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Forbes: O’s made a $57 mm profit in 2019

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2 hours ago, Sports Guy said:

If you think Elias came in and didn’t spend a lot more money on the infrastructure than they did before him, I don’t know what to tell you.

We really have no idea what’s reported, what’s not, how the organization could break off some of these costs, etc...

It’s very possible that some things are done under a different corporate name..I mean, we know the Os don’t count the MASN revenue with their revenue.  They view them as separate entities.  
 

I just don’t put much weight into these numbers.

Heres what I know..the team can sustain a budget a payroll of 130-160m while also spending what is needed in the draft, international signings and proper infrastructure for development, etc...

As long as they do that (the payroll will go back up, I’m not concerned about that right now), I don’t care if they make a billion dollars a year.

The issue, for me, comes when they try to cry woe is me and have to dump a player over a few million or something like that.  They should take on contracts to “buy prospects” and things like that.

If you think Elias came in as a first time GM and actually had "total control" I don't know what to tell you.

I think he had the ability to shift spending.  

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17 minutes ago, Can_of_corn said:

If you think Elias came in as a first time GM and actually had "total control" I don't know what to tell you.

I think he had the ability to shift spending.  

No GM has total control.

Elias probably has more control than any GM ever under the Angelos family regime.

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Doesn't mean the money was just spent more efficiently.  Remember that Duquette upgraded a lot of facilities.  Also Elias fired a ton of scouts whose salaries could have been shifted over to the upgrades we expected Elias to make.

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I don’t really trust Forbes’ numbers, but given our payroll decline it isn’t inconceivable. For a team that could be on the hook for legal settlements, shoring up the balance sheet isn’t the worst thing.

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I think the focus on the non-player expenses by other posters is correct.  We don't know if the Forbes number is a bottoms up approach based on headcount in on front office, scouting department, etc or if it is based on a general metric or something in between.

I am pretty sure we had higher non-player expenses in 2019 over 2018 in the following relatively obvious areas - expansion of analytic department including Sig, hiring of Perez for international scouting, higher spend in the 2019 US draft ($8M alone for AR), higher spend internationally.  I do not know if DD/Buck cost more or less than Elias/Hyde.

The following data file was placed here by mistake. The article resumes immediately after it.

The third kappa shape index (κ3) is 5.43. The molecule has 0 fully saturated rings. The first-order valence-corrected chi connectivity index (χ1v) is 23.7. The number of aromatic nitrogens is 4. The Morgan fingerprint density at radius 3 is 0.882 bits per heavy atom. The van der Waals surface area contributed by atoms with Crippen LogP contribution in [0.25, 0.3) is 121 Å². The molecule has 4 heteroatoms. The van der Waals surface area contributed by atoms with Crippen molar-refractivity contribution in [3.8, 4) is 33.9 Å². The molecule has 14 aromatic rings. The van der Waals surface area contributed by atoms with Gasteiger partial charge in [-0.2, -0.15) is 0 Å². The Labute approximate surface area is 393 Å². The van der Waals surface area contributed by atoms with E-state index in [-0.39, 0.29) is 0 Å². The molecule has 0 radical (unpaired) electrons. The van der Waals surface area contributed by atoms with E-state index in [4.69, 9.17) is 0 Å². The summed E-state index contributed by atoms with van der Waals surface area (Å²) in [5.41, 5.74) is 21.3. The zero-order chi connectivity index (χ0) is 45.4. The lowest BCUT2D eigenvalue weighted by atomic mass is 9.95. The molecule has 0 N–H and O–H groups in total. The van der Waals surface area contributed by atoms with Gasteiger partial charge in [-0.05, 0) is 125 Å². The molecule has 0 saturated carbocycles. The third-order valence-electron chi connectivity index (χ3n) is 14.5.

Regarding the additional costs related to new equipment, I would assume a large portion of those items would count as capital expenditures and would be capitalized on the balance sheet and expensed through depreciation.  The Forbes number for profits is before interest, taxes, depreciation and amortization.  So, it seems possible even likely that even a ground-up analysis of our non-player expenses would not include that equipment - as calculated by Forbes.

Regarding the overall Forbes numbers, I would assume it is directionally correct and that our ownership is making quality profits during this period of where the major league team is not competitive.  

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On 9/25/2020 at 8:02 AM, Sports Guy said:

If you think Elias came in and didn’t spend a lot more money on the infrastructure than they did before him, I don’t know what to tell you.

We really have no idea what’s reported, what’s not, how the organization could break off some of these costs, etc...

It’s very possible that some things are done under a different corporate name..I mean, we know the Os don’t count the MASN revenue with their revenue.  They view them as separate entities.  
 

I just don’t put much weight into these numbers.

Heres what I know..the team can sustain a budget a payroll of 130-160m while also spending what is needed in the draft, international signings and proper infrastructure for development, etc...

As long as they do that (the payroll will go back up, I’m not concerned about that right now), I don’t care if they make a billion dollars a year.

The issue, for me, comes when they try to cry woe is me and have to dump a player over a few million or something like that.  They should take on contracts to “buy prospects” and things like that.

A lot of these investments might be capitalized rather than expensed, certain game day expenses may have been reduced to offset organizational costs, etc. basically there’s a lot that could change to alter the conclusion here. Also, it’s a private org so Forbes numbers are ultimately estimates. 

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On 9/25/2020 at 1:53 PM, OriolesMagic83 said:

Maybe they were bought on credit.

That wouldn’t matter from a financial reporting perspective. They’re almost certainly capitalized, rather than expensed though. 

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